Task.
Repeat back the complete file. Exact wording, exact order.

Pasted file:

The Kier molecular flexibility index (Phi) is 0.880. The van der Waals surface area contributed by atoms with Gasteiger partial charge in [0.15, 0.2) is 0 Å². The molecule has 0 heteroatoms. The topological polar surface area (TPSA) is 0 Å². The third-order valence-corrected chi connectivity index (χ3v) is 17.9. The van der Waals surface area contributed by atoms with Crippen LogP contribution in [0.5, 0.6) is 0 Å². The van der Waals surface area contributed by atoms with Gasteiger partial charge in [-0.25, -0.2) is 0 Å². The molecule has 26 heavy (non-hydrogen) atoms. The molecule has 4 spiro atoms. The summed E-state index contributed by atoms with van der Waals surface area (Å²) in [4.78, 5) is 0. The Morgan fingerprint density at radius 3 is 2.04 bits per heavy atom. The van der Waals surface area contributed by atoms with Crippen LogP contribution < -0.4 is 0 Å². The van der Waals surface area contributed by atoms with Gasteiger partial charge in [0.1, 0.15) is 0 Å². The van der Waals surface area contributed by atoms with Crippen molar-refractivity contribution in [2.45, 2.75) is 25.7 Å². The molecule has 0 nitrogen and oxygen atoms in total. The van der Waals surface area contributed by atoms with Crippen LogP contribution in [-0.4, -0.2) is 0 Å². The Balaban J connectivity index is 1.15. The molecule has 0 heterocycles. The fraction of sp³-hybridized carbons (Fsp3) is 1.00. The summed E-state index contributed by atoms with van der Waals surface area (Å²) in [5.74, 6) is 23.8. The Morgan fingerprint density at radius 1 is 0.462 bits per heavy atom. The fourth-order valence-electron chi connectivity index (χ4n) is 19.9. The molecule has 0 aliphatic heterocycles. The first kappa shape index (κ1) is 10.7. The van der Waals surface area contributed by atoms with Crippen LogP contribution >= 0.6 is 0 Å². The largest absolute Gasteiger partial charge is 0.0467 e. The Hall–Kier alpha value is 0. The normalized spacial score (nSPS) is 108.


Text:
The Kier molecular flexibility index (Phi) is 0.880. The van der Waals surface area contributed by atoms with Gasteiger partial charge in [0.15, 0.2) is 0 Å². The molecule has 0 heteroatoms. The topological polar surface area (TPSA) is 0 Å². The third-order valence-corrected chi connectivity index (χ3v) is 17.9. The van der Waals surface area contributed by atoms with Crippen LogP contribution in [0.5, 0.6) is 0 Å². The van der Waals surface area contributed by atoms with Gasteiger partial charge in [-0.25, -0.2) is 0 Å². The molecule has 26 heavy (non-hydrogen) atoms. The molecule has 4 spiro atoms. The summed E-state index contributed by atoms with van der Waals surface area (Å²) in [4.78, 5) is 0. The Morgan fingerprint density at radius 3 is 2.04 bits per heavy atom. The van der Waals surface area contributed by atoms with Crippen LogP contribution < -0.4 is 0 Å². The van der Waals surface area contributed by atoms with Gasteiger partial charge in [0.1, 0.15) is 0 Å². The van der Waals surface area contributed by atoms with Crippen molar-refractivity contribution in [2.45, 2.75) is 25.7 Å². The molecule has 0 nitrogen and oxygen atoms in total. The van der Waals surface area contributed by atoms with Crippen LogP contribution in [-0.4, -0.2) is 0 Å². The Balaban J connectivity index is 1.15. The molecule has 0 heterocycles. The fraction of sp³-hybridized carbons (Fsp3) is 1.00. The summed E-state index contributed by atoms with van der Waals surface area (Å²) in [5.74, 6) is 23.8. The Morgan fingerprint density at radius 1 is 0.462 bits per heavy atom. The fourth-order valence-electron chi connectivity index (χ4n) is 19.9. The molecule has 0 aliphatic heterocycles. The first kappa shape index (κ1) is 10.7. The van der Waals surface area contributed by atoms with Crippen LogP contribution >= 0.6 is 0 Å². The largest absolute Gasteiger partial charge is 0.0467 e. The Hall–Kier alpha value is 0. The normalized spacial score (nSPS) is 108.